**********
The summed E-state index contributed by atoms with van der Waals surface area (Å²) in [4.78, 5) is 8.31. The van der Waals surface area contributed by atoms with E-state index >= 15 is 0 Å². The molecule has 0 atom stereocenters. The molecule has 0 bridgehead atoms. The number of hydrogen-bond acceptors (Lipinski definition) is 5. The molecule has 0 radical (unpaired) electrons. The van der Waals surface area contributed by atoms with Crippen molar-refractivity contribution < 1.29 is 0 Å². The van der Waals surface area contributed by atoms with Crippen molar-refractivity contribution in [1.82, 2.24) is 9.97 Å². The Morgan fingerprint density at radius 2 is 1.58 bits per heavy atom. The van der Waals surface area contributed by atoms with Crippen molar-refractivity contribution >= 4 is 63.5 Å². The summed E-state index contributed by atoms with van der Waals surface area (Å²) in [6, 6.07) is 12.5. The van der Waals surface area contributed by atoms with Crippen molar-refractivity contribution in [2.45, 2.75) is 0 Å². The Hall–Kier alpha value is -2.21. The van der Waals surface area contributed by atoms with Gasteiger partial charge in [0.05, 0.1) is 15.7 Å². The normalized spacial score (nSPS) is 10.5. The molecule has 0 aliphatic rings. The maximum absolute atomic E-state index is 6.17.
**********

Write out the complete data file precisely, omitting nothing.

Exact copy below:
The summed E-state index contributed by atoms with van der Waals surface area (Å²) in [4.78, 5) is 8.31. The van der Waals surface area contributed by atoms with E-state index >= 15 is 0 Å². The molecule has 0 atom stereocenters. The molecule has 0 bridgehead atoms. The number of hydrogen-bond acceptors (Lipinski definition) is 5. The molecule has 0 radical (unpaired) electrons. The van der Waals surface area contributed by atoms with Crippen molar-refractivity contribution < 1.29 is 0 Å². The van der Waals surface area contributed by atoms with Crippen molar-refractivity contribution in [1.82, 2.24) is 9.97 Å². The Morgan fingerprint density at radius 2 is 1.58 bits per heavy atom. The van der Waals surface area contributed by atoms with Crippen molar-refractivity contribution >= 4 is 63.5 Å². The summed E-state index contributed by atoms with van der Waals surface area (Å²) in [6, 6.07) is 12.5. The van der Waals surface area contributed by atoms with Crippen molar-refractivity contribution in [2.45, 2.75) is 0 Å². The Hall–Kier alpha value is -2.21. The van der Waals surface area contributed by atoms with Gasteiger partial charge in [0.05, 0.1) is 15.7 Å². The normalized spacial score (nSPS) is 10.5. The molecule has 0 aliphatic rings. The maximum absolute atomic E-state index is 6.17.